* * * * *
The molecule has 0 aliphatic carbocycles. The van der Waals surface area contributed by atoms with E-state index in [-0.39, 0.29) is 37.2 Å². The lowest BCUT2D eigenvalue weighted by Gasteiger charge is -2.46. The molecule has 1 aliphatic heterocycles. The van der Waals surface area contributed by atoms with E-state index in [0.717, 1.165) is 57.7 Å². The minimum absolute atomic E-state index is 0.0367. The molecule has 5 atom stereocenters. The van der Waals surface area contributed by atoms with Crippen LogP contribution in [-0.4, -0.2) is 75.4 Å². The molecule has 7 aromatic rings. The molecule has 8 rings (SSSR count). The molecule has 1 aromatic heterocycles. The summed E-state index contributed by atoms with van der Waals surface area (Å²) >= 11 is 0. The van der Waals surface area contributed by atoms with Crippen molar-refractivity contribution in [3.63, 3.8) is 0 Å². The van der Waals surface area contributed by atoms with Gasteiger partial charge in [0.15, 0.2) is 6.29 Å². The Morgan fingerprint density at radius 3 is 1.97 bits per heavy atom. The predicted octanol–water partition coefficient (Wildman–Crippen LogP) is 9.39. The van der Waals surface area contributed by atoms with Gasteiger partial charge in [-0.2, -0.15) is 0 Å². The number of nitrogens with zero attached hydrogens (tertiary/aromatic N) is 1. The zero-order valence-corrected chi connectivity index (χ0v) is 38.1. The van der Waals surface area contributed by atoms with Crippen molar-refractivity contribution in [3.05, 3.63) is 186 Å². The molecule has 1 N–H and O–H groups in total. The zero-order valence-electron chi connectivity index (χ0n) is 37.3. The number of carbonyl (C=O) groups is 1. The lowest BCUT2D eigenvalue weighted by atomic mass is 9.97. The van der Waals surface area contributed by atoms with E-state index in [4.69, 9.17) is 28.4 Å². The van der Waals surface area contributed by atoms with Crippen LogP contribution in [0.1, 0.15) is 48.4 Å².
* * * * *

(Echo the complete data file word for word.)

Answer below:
The molecule has 0 aliphatic carbocycles. The van der Waals surface area contributed by atoms with E-state index in [-0.39, 0.29) is 37.2 Å². The lowest BCUT2D eigenvalue weighted by Gasteiger charge is -2.46. The molecule has 1 aliphatic heterocycles. The van der Waals surface area contributed by atoms with E-state index in [0.717, 1.165) is 57.7 Å². The minimum absolute atomic E-state index is 0.0367. The molecule has 5 atom stereocenters. The van der Waals surface area contributed by atoms with Crippen LogP contribution in [-0.4, -0.2) is 75.4 Å². The molecule has 7 aromatic rings. The molecule has 8 rings (SSSR count). The molecule has 1 aromatic heterocycles. The summed E-state index contributed by atoms with van der Waals surface area (Å²) >= 11 is 0. The van der Waals surface area contributed by atoms with Crippen molar-refractivity contribution in [3.63, 3.8) is 0 Å². The van der Waals surface area contributed by atoms with Gasteiger partial charge in [0.15, 0.2) is 6.29 Å². The Morgan fingerprint density at radius 3 is 1.97 bits per heavy atom. The predicted octanol–water partition coefficient (Wildman–Crippen LogP) is 9.39. The van der Waals surface area contributed by atoms with Gasteiger partial charge in [-0.2, -0.15) is 0 Å². The number of nitrogens with zero attached hydrogens (tertiary/aromatic N) is 1. The zero-order valence-corrected chi connectivity index (χ0v) is 38.1. The van der Waals surface area contributed by atoms with Crippen molar-refractivity contribution in [3.05, 3.63) is 186 Å². The molecule has 1 N–H and O–H groups in total. The zero-order valence-electron chi connectivity index (χ0n) is 37.3. The number of carbonyl (C=O) groups is 1. The lowest BCUT2D eigenvalue weighted by atomic mass is 9.97. The van der Waals surface area contributed by atoms with E-state index in [4.69, 9.17) is 28.4 Å². The van der Waals surface area contributed by atoms with Crippen LogP contribution in [0.1, 0.15) is 48.4 Å².